The outlook for crude had become increasingly difficult to predict as the prices of West Texas Intermediate and Brent have been gyrating wildly in recent months. Nonetheless, while sharply weak oil prices may now be the new normal, for the immediate future at least, investors should not be deterred from investing in energy stocks.
Unlike the majority of its peers, Vermilion hasn’t reduced its dividend, despite moving to shore up its balance sheet and cash flows to weather the current operating environment. This highlights the strength of its financial position and the quality of its assets, making it one of the few energy companies that is attractive to acquire at this time.
Firstly, despite slashing capital expenditures (particularly, for exploration and well development), Vermilion’s production continues to grow.
For the second quarter total production shot up by an impressive 24% year over year, even after Vermilion reduced capital expenditures by 20%. This is in contrast to troubled oil producers Penn West Petroleum Ltd. and Baytex Energy Corp., which have experienced considerable reductions in production after sharply cutting investment in their operations in order to survive the protracted slump in crude.
Secondly, Vermilion maintains a solid balance sheet, which has allowed it to leave its dividend untouched and survive the slump in crude in good shape. This can be attributed to the company’s conservative approach to managing debt, which helped it enter the oil slump in solid financial shape.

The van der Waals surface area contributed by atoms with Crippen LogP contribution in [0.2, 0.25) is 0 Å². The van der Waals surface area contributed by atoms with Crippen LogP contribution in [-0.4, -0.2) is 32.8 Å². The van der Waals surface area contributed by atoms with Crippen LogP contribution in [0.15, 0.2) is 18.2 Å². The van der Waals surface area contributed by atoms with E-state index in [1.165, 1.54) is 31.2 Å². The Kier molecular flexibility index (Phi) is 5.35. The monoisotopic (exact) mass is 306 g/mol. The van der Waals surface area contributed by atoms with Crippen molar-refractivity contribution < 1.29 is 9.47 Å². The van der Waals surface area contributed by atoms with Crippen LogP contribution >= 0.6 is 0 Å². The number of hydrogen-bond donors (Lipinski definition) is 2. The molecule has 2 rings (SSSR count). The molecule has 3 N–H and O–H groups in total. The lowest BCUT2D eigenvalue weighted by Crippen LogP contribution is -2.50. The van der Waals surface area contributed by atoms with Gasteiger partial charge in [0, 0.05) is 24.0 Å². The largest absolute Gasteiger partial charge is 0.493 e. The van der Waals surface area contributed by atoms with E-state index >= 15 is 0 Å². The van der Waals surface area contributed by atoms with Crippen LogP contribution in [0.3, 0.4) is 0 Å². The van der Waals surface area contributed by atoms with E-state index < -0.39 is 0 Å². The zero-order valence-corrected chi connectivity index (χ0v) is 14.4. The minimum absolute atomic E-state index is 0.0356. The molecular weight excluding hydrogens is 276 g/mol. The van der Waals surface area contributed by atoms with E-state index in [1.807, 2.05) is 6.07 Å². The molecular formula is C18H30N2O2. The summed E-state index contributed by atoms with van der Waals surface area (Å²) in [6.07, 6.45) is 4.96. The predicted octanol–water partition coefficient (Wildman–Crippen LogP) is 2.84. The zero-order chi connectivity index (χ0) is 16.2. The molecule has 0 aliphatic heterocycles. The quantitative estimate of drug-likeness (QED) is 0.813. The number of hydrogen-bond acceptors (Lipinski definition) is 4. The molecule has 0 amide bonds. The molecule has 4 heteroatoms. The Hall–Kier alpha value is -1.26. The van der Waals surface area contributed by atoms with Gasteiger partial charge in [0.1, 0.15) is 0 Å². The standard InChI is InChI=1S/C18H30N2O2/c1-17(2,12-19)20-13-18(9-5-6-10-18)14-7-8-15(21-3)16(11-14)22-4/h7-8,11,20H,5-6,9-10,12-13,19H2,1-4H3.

In fact, not only are its financial covenants, including debt to EBITDA and senior debt to total capitalization, well within limits, but net debt only amounts to 3.2 times its funds flow from operations.
Finally, operating expenses continue to fall.
This attribute is especially important in the difficult operating environment because it helps to boost margins and cash flow. For the second quarter Vermilion’s operating expenses per barrel fell by 6% year over year, while transportation costs were down by 4% for the same period.
As a result, Vermilion had a second-quarter operating netback of $23.96 per barrel. Despite being lower than the same quarter in 2015, this was an impressive achievement considering that the average quarterly price for West Texas Intermediate was US$45.59 per barrel, or 21% lower than it had been a year earlier. This is particularly important because it highlights that Vermilion’s operations remain cash flow positive even with crude trading well below US$50 per barrel.
Vermilion will not only weather the harsh operating environment, but when oil prices eventually rebound it will emerge in better shape because it has been able to make its operations more efficient while expanding its production. Vermilion has been able to make its operations more efficient and significantly cut costs in order to maintain its solid balance sheet while still expanding its production.
Accordingly, as the price of crude appreciates, which will eventually occur when the global economy picks up, Vermilion’s profitability will grow rapidly, giving its bottom line a healthy bump. This will cause its share price to rise sharply, making it one of the best ways to gain leveraged exposure to oil.